If you liked the Ultimate Desert House, you’ll probably have some interest in this PopUp House from House Port. Pictured is a prototype of the PopUp House in Petaluma, California, which was built with SIPs and a metal house port. The actual home is shaded by a galvanized roof for natural ventilation, and the company has designs for one or two cube installations.
With the weather getting warmer, perhaps you're thinking about a visit to the lake or the local pool with the week coming to an end. If not, check out this ultra luxury home located on the beach near Diamond Head State Monument in Honolulu, Hawaii — it'll get you thinking. Earlier this year, the home was featured in the Honolulu Star Bulletin and described as being for sale for $6,680,000, but it's now listed at $5,988,000.
We’re fascinated with small houses like this one in Jackson, Wyoming. The “park model” home was featured on the Tiny House Blog the other day, racking up a slew of comments. Referred to as the “Caboose,” it turns out the home was built with SIP walls and roofing (for energy efficiency) and has bamboo flooring, a dual-flush toilet, LED lighting, and an exterior cladding of both rusty metal and cedar siding. It cost $95,000 to build but can be rented if you’re near Jackson Hole Campground.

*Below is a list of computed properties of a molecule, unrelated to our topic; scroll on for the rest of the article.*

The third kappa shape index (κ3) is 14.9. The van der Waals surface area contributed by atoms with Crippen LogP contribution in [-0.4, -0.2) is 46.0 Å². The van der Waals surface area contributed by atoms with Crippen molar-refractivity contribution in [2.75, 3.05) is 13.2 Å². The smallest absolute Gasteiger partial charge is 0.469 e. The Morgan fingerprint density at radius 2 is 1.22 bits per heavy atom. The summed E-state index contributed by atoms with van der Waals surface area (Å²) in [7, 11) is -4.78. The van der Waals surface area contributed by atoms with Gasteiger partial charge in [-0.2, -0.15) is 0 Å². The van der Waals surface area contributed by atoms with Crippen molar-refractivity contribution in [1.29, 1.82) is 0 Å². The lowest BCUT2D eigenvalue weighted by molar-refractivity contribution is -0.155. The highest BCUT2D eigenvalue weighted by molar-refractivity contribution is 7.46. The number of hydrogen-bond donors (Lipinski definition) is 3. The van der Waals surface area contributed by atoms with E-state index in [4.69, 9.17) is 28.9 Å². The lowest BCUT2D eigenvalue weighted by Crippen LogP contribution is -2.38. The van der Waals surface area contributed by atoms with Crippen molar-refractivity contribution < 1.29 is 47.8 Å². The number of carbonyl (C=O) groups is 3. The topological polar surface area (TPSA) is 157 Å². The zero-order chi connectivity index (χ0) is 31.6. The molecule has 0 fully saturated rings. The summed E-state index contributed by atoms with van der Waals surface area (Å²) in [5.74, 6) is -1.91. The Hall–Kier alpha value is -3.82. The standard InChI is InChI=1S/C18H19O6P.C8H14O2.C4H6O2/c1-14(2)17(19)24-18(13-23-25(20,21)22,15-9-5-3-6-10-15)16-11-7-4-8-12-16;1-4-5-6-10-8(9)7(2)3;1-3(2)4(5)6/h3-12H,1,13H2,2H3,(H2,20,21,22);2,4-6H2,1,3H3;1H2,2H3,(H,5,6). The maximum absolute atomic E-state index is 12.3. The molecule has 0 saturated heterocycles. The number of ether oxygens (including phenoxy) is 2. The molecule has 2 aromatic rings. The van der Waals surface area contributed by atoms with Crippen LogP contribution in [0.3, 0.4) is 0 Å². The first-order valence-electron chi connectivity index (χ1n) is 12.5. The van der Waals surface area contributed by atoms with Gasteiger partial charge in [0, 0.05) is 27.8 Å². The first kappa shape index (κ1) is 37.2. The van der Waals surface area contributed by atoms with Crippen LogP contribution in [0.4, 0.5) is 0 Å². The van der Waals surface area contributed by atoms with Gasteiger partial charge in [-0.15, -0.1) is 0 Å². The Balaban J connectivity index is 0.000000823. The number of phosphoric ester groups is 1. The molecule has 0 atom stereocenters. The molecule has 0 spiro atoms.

This luxury green home, 2002 Alpine, is the kind of place that may make you feel uncomfortable with preconceived notions of luxury, home size, and sustainability. The $3.5 million home was precision built in a WeberHaus factory in Germany and is expected to use only 18% of the total energy consumed by the average American home. The interior is also entirely hypoallergenic and non-toxic.
This is the most recent project to be built by Studio 804 (the University of Kansas School of Architecture, Design, and Planning design/build program). It’s the first by the group to seek Passive House certification, and, like the Buffalo House, Prescott House was designed and built to LEED Platinum standards.
When using shipping containers for a structure, you'll want to do your homework, but often the results can be stunning, as is the case here. Located in Brittany, France, Crossbox was built with four containers and topped with greenery. Two modules cantilever over the other two, but you can hardly tell what's going on as drywall and cladding camouflage the industrial skeleton.